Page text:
Saturday, 11 September 2021

The Elephant in the Environmental Room: Global Population

Nearly every day we hear news about the coming climate disaster, which is about much more than climate change. It is about environmental destruction, air, soil, and water pollution, food and water shortages, species extinctions, unprecedented floods, fires, storms, and more. They are all related.




We hear about these things, but do our seemingly overworked minds really comprehend it all? Media coverage of the looming catastrophe is too limited to have the required impact. Besides, most people have more important things to attend to, like the lives of celebrities and the everyday struggle to survive  -- or making a fortune exploiting the environment.  

Even if the reporting on climate change was increased considerably, discussion of the problem largely ignores one of its main causes: the pressure of human population.  This is my "elephant in the room." Too many people ignore its relevance to many global problems. For many reasons, some of them good, it is a highly controversial subject. A media dependent upon advertising revenue tiptoes around it at best, ignores it at worst. The rest of us do so at our peril.




For many millennia, the human population of this globe we inhabit could have been counted in the thousands or millions -- if  anyone had the tools to count them, which they didn't until quite recently. 

Around 1750, the world entered a period of sustained population rise. By 1800 it approached a billion for the first time. Few people noticed. In fact, many people believed the human population was declining.

One who disagreed was Thomas Malthus, an Anglican parson who published  An Essay on Population in 1796. Malthus warned of the tendency of population to outstrip resources, leading to famine, disease, and war. Malthus called these disasters "natural checks" to population growth.

These natural -- and horrible -- checks, he wrote, bring populations back into line for a time. But human beings are forgetful. They soon procreate themselves into a renewed cycle of suffering. Would it not be better, Malthus wrote, to avoid this vicious circle by limiting our numbers by "artificial" checks? 

Malthus received abundant criticism. Some observers proclaimed him a Cassandra, a prophet of doom. Others denounced his suggested method of reducing population. He called it "self-restraint." By this he meant, in effect, sexual abstinence. Many critics viewed that as laughable, given the power of human sexual drives.

Some methods of contraception existed, but these were associated with prostitution, libertinism, and sin. As a clergyman, Malthus could not or would not suggest those. In fact, he denounced them as "vice."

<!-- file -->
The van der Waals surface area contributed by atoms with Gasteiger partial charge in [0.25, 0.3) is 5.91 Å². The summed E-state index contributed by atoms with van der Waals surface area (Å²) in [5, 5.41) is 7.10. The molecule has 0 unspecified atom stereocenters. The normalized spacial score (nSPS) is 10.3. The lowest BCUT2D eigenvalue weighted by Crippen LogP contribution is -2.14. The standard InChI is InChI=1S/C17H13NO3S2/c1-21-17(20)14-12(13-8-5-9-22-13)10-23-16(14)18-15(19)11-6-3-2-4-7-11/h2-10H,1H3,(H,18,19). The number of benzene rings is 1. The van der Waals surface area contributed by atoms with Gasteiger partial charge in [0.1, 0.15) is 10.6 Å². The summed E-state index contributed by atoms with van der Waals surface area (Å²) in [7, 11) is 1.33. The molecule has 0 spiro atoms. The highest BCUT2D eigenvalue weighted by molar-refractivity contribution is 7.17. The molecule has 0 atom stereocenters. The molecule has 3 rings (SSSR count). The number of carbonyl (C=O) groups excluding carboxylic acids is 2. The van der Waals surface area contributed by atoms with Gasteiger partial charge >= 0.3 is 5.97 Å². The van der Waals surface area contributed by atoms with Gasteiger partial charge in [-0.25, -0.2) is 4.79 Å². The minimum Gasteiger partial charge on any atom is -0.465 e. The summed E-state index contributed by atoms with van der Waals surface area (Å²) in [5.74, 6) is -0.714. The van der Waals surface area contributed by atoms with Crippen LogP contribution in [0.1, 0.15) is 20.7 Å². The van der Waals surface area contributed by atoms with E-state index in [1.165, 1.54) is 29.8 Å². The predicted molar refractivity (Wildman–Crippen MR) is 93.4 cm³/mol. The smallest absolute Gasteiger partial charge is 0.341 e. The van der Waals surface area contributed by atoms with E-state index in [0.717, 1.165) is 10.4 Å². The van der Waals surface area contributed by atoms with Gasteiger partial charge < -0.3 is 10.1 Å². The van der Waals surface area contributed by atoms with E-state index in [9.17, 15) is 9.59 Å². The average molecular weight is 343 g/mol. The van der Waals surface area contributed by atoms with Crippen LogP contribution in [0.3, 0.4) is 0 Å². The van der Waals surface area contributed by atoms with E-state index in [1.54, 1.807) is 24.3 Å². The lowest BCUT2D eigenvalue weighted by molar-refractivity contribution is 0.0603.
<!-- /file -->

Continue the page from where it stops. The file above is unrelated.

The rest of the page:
Malthus did gain a following. But many of those who accepted his diagnosis of the problem rejected his solution as impractical. These "Neo-Malthusians" argued that the only practical way to limit population was by spreading knowledge of, and improving, methods of contraception. 

Disseminating such knowledge was illegal in most countries, however, and sometimes led to fines and/or imprisonment. In any case, the efforts of the Neo-Malthusians did little to curb the growth of the human population.

By 1900, it had reached around close to 2 billion. During the next century, despite two devastating world wars and the worst pandemic in modern history, it soared to over 6 billion. It is currently (2021), close to 8 billion. Projections vary, but experts estimate that it could reach twice that number by 2100. 

Some experts claim that the earth can support far more people than it currently does. That may be true, but at what level of existence for the masses? And with what consequences for the rest of the natural world?

Even in prosperous, "peaceful" countries untold millions struggle merely to survive. In the less prosperous nations, a couple billion are living in conditions no better than those of the preindustrial world. Often worse, because these unlucky people are packed into festering, fetid slums with inadequate supplies of clean water and sanitation. 

A common and humane answer to this is the need to raise their standard of living through education, women's rights, social security, improved housing, health care and the like. No friend of mankind can oppose such improvements. But a few billion new consumers will put additional pressure on an already distressed natural environment. 

Perhaps Malthus's "natural checks" will eventually reduce population to environmentally sustainable levels. But "eventually" may be too late for the health of the planet. 

Besides, why let those horrors loose upon ourselves when we have the means to curb population in our hands? Humans must learn to limit their numbers themselves. Please note that I am not advocating eugenics or any of its more horrific solutions.  

Be assured: the affluent will always find a way to maintain a high standard of life -- at least until there is no longer a way to be found. I suppose they will go off to Mars at that point. I wish them the joy of it. We can do better here on earth, if we will it.



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